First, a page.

What is important to know about Maia Sandu - the first woman President of Moldova
The 48-year-old economist Maia Sandu has been elected the new president of Moldova - in the second round of elections, she defeated the incumbent head of state, Igor Dodon, who has ruled the country since 2016.
According to the voting results on November 15, Sandu was 15% ahead of Dodon. She was supported by 57.75% of voters, while the incumbent president was supported by 42.25%.
CheapDeveloper tells about the main facts of the biography of Maia Sandu, who will become the first female President in the history of independent Moldova and intends to bring it closer to the EU.
Economist with Harvard Degree
Maia Sandu was born in one of the villages of the Falesti region of Moldova, which is located in the northwestern part of the country and borders Romania. Her mother taught at school, and her father was a veterinarian. Until the age of 17, when she went to study in Chisinau, Sandu lived in her small homeland.
Sandu received an economic education, and defended several diplomas not only in Moldova, but also in the West.
During the collapse of the Soviet Union, she studied at the Academy of Economic Education of Moldova, and later in the second half of the 90s, she studied international relations at the Academy of Public Administration under the President of Moldova. In 2010, Sandu graduated from the School of Management. John F. Kennedy (also known as the Harvard Kennedy school, one of the departments of Harvard University that trains specialists in public administration, economic development, and political science).
Career at the World Bank and the Ministry of Economy of Moldova
Maia Sandu initially focused her career as an economist and then a politician on Moldova's cooperation with European and Western countries.
In 1994, she was appointed chief specialist in the Department of Foreign Economic Relations of the Ministry of Economy of Moldova. At that time, Sandu was in charge of the department responsible for the country's cooperation with the European Union and the Black Sea basin countries.
Already in 1996, she became a consultant, and soon became the de facto deputy head of the main department of the Ministry of Economy for cooperation with international economic organizations.
In the late 90s - early 2000s, she worked at the World Bank office in Moldova as a consultant and then as an economist. After several years of working in Moldovan government agencies, she returned to the World Bank (WB) — now in the Washington office of this organization as an adviser to the Executive Director of the WB (2010-2012).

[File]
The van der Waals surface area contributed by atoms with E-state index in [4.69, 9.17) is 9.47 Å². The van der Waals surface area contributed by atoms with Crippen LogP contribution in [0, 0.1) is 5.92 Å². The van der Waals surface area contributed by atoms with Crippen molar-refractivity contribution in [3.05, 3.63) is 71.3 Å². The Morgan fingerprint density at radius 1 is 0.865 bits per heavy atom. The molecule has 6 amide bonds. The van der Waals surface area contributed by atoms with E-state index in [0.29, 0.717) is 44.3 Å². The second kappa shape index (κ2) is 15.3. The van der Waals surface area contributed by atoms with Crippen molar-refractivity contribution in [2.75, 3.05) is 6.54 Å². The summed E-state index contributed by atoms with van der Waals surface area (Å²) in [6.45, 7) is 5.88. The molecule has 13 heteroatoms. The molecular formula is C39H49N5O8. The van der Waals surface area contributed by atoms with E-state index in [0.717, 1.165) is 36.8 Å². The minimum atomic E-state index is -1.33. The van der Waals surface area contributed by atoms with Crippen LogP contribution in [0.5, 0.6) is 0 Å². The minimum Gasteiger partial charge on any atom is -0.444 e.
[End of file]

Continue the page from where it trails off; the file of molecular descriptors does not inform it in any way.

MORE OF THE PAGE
In the interval before that (2005-2009) Sandu managed to head the department of macroeconomic policy and development programs of the Ministry of Economy of Moldova, then coordinated the UN development programs in Moldova, and then held the position of a consultant on central public administration reform in her country.
Path in politics: minister-reformer, head of government, presidential candidate
In 2012, Maia Sandu joined the government of Moldova for the first time - for three years she headed the Ministry of Education (Education). During this time, she initiated a number of reforms: the rules for conducting national examinations were tightened (including through the technical equipment of examination centers), a draft of a new Education Code was developed.
"I saw how people work in civilized countries, and I returned home to contribute to the development of the country," she said about returning to Moldova after working in Washington.
Sandu insisted on compulsory secondary education up to 18 years, the need for universal study of English (while Russian offered to make optional — she prefers to speak the language of her country). In addition, the Minister proposed to adapt the assessment system in universities to the European system and tried to implement a number of other reforms.
Even then, after several years of Maia Sandu's work in the government, the Liberal Democratic Party of Moldova for the first time nominated her for the post of Prime Minister of the country. However, she did not achieve this position until years later.
After leaving the post of Minister in 2015, she remained one of the most prominent and influential Pro-European figures in Moldova's politics for the following years.
In late 2015, Sandu announced the creation of her own Pro-European political movement, Take a step with Maia Sandu, which was later transformed into the Action and Solidarity Party.
In 2016, she ran for the first time in the Moldovan presidential election. Then Sandu became the single candidate from the center-right opposition forces of the country and with a result of 38.71% of the vote took second place, reaching the second round. Four years ago, her opponent on the decisive day of voting was Igor Dodon — but then Sandu lost, and Dodon was elected President of Moldova.
On November 15, 2020, Sandu won a similar contest: as the candidate of the Action and Solidarity Party, she was ahead of Dodon by almost 4% in the first round of elections and by 15% in the second.